One of the arguments used in support of the death penalty is that capital punishment serves justice. When a person kills another person, they should receive the same treatment. It is an eye for an eye. This is an easy concept to understand, especially when it comes to people who are clearly evil, like serial killers and child murderers.
But crimes—even murder—and the people who commit them aren’t always black and white. Usually, they exist in shades of gray. So in the 10 cases presented in this list, we’re asking one simple question: Was justice served?
10 John Ferguson
John Ferguson’s mental health problems were first recorded in 1965 while he was in prison. He reported having visual hallucinations, and by 1971, he was diagnosed with severe schizophrenia. It was recommended that he be committed to a state hospital. By 1975, two doctors labeled him dangerous, even homicidal, and declared that he shouldn’t be released from the hospital. But for some reason, he was set free.
On July 27, 1977, Ferguson disguised himself as a utility man and tricked his way into a home in Carol City, Florida. Once inside, he took a woman hostage and allowed two accomplices into the house. When seven men arrived at the door, the trio of home invaders took them hostage as well. After robbing the place, the woman and all seven men were shot in the back of the head with a shotgun. Only the woman and one man survived. At the time, it was the worst mass murder in the history of Miami-Dade.
Then in January 1978, Ferguson disguised himself as a police officer and confronted two 17-year-olds, Brian Glenfeldt and Belinda Worley. He shot Glenfeldt in the back of the head, and then he took Worley to a wooded area where he raped and murdered her.
Ferguson was convicted of all eight murders and sentenced to death. He was also the main suspect in the 1977 robbery and murder of an elderly couple in a Miami motel room. But his appeal lawyers argued that since Ferguson had a long history of mental illness and didn’t know the difference between right and wrong, he shouldn’t be subject to the death penalty. After all, Ferguson claimed that he was a “prince of God,” and after he was executed, he would rise up with Jesus to save America from a communist plot.
Despite clearly being mentally ill, Ferguson was executed on August 5, 2013 . . . after spending 35 years on death row.
9 Clarence Ray Allen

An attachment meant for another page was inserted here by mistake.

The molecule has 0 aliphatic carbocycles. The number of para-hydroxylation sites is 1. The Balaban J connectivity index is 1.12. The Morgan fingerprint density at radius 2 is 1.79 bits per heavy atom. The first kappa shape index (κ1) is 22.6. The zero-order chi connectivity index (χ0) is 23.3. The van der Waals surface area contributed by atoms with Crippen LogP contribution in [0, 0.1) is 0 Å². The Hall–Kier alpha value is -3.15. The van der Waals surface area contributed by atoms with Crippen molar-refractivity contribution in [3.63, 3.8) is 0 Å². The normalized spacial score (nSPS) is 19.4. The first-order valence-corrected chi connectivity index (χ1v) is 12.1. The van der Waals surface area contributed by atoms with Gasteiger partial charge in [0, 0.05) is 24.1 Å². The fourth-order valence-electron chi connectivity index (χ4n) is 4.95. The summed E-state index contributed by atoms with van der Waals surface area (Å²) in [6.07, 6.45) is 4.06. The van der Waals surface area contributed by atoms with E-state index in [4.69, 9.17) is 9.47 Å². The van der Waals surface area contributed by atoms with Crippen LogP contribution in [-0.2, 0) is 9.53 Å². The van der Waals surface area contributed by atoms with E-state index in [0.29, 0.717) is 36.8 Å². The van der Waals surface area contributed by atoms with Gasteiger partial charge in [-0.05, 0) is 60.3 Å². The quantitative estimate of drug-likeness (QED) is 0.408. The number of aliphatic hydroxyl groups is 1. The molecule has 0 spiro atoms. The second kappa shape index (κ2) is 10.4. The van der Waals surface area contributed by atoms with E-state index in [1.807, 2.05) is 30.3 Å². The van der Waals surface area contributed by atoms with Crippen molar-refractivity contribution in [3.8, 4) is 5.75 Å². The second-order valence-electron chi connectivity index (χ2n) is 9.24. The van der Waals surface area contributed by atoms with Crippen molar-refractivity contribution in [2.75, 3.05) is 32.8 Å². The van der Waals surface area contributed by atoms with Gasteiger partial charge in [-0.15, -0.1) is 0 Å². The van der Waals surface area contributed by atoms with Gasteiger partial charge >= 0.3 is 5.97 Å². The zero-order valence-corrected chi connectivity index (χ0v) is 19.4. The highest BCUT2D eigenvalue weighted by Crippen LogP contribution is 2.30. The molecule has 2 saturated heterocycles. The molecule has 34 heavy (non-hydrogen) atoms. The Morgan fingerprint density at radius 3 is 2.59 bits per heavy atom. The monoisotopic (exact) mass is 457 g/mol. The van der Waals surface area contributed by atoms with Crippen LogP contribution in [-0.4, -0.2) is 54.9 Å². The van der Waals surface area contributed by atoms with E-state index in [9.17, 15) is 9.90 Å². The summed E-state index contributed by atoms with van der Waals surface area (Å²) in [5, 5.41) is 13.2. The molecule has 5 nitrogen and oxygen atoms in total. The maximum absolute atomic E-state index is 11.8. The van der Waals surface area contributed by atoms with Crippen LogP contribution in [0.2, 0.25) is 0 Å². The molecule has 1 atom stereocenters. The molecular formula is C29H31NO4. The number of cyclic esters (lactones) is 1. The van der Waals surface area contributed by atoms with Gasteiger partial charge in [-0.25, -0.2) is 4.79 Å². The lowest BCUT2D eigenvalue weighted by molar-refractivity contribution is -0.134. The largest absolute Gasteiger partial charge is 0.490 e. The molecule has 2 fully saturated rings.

Born in 1930, Clarence Ray Allen started picking cotton when he was around 12 years old. By the time he was 38, he’d started his own security firm. Allen became quite wealthy and owned his own plane and horse ranch in California. At first glance, he appeared to be a happy family man, but little did anyone know that Allen was really a notorious criminal.
Between 1974 and 1977, Allen was involved with at least eight armed robberies of homes and businesses in California’s Central Valley. In the first robbery, Allen and four accomplices broke into Fran’s Market, a grocery store owned by his friends, Ray and Frances Schletewitz. Afterward, one of the accomplices, 17-year-old Mary Sue Kitts, spilled the beans. She told Roy and Frances’s son, Bryon, that Allen was responsible for the robbery.
Infuriated, Allen ordered Lee Furrow, another accomplice, to kill Kitts or else. So Furrow strangled Kitts and dumped her body into a canal. Her corpse was never recovered.
Allen was arrested in 1977 after a violent robbery at a Kmart went wrong. After his arrest, he was linked to the murder of Kitts and sentenced to life. Furrow, who actually performed the killing, pleaded guilty to second-degree murder.
In prison, a 50-year-old Allen befriended Billy Ray Hamilton, a con who was about to be paroled. Wanting revenge, Allen asked Hamilton to kill the eight witnesses who’d testified against him. On September 5, 1980, Hamilton and his girlfriend, Connie Barbo, went to Fran’s Market, the first store Allen had robbed. With a sawed-off shotgun, Hamilton and Barbo murdered 27-year-old Bryon Schletewitz, along with 17-year-old Josephine Rocha and 18-year-old Douglas White.
However, a witness was hiding in the washroom, and he later identified Hamilton and Barbo as the shooters. Barbo was given a life sentence, and both Allen and Hamilton were sentenced to death. For the next 23 years, Allen sat on death row and watched as three execution dates passed him by. As he got older, his health deteriorated substantially. He was hard of hearing, could no longer walk, and was confined to a wheelchair. And thanks to advanced diabetes, Allen was also legally blind.
On September 2, 2005, Allen suffered a heart attack but survived. Allen’s lawyers argued that executing an old man in poor health constituted cruel and unusual punishment. The court didn’t agree, and despite his frail health, Allen was executed via lethal injection on January 17, 2006. It was the day after his 76th birthday.
8 Gary Graham